March 18, 2011 — James Leach, chairman of the National Endowment for the Humanities, told a University of Virginia audience he is worried that today's uncivil behavior and speech is breaking down the concept of the public square – and the American political system.
"It's not the first time, or the worst time, but it maybe the most irrational time of political violence," he said. It is reasonable to ask if the survival of humanity is in jeopardy should the present incivility prevail, he said.
Leach called for a renewal of what might be considered old-fashioned concepts of honor, love and respect.
Leach began his four-year term as NEH chairman in August 2009. Last week's visit was one stop in the tour he is making of the country's colleges and universities, giving a lecture on "Civility in a Fractured Society."
A Republican U.S. representative from Iowa for 30 years until 2007, Leach said that when he served, all of the congressmen felt they were part of the political process. "One would support what made sense," he said.
Democrats and Republicans used to compromise and move toward the center politically when making governing decisions, but this practice has increasingly broken down in the national political system – and the same thing is starting to happen on the state level, too, he said.
At least part of the reason for this shift has come in response to the extreme views coming from politically extreme citizens. Politicians have responded to this dissension in American society by also using discordant rhetoric, he said.
Leach has noticed that people's uncivil, irrational rhetoric is also inaccurate sometimes. He said he had heard President Obama called both "fascist" and "communist" by the same person, clearly indicating the person didn't know the difference.
"Words reflect emotion, as well as meaning. They can clarify or cloud thought," he said.
Uncivil behavior and speech tries to drown out someone else's view, whereas civil argumentation features spirited talk, but the parties listen to each other and respect each other, he said.
"Even with different views," Leach said, "we have a common identity as Americans. We all have something to learn from someone else."
He also decried the use of war-like metaphors and words, saying they add violent implications. The Greeks distinguished between rivals and enemies, he said. For rivals, there were a set of regulations, a structure of power and order to behavior, and even friendship was part of it. Enemies were considered outside the polis or city-state, giving them no common ground.
Leach, who is on leave from Princeton University's Woodrow Wilson School of Public and International Affairs, gave "two-minute survey courses" on other topics that illustrated perspectives of humanities disciplines, from political science to philosophy, and went beyond to "Reality 101."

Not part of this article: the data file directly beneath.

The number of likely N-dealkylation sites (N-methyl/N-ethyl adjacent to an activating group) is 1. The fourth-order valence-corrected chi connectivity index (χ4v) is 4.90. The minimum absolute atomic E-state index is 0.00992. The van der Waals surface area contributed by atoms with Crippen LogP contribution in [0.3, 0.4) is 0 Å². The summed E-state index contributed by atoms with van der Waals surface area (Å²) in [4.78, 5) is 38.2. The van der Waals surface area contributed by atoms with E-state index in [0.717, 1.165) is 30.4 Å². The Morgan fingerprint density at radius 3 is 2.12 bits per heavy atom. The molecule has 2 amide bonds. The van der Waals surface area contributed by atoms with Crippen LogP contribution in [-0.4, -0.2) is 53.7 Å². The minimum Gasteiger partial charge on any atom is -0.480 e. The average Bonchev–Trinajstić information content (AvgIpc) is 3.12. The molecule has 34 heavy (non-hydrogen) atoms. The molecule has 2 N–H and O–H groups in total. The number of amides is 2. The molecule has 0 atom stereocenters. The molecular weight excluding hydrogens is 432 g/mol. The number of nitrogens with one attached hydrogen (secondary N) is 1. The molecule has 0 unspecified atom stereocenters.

In "Political Science 101," he said the founders misjudged one thing about the American legislature: Congress is supposed to be reflective of the population, but today there are some groups overrepresented, and they are becoming unwilling to compromise, he said, without pointing fingers.
Instead of having a guiding philosophy and abstract ideals, politicians cater to moneyed interest groups, he said. At the same time, political issues are often labeled moral issues now, and taking sides prevents compromise, he said, because if the other side is immoral, you're giving up on your morals if you compromise. News sources try to widen their audiences and appeal to viewers by taking a conservative or liberal slant.
The changes in communication and the ways the American public gets news have caused the situation where people can choose only the news they want to hear. It's creating a new social divide between people who choose only to look at the political views they agree with, instead of people taking in a range of views that are more balanced.
Speaking in the Rotunda, Leach said, reminded him of one of Thomas Jefferson's many areas of scholarship, including his being the first student in the U.S. of comparative religions. After studying the world's major religions, Jefferson concluded that what was most important was finding the places where the ideas of different faiths conjoined.
"Wouldn't it be good if everyone concluded the same thing?" Leach said.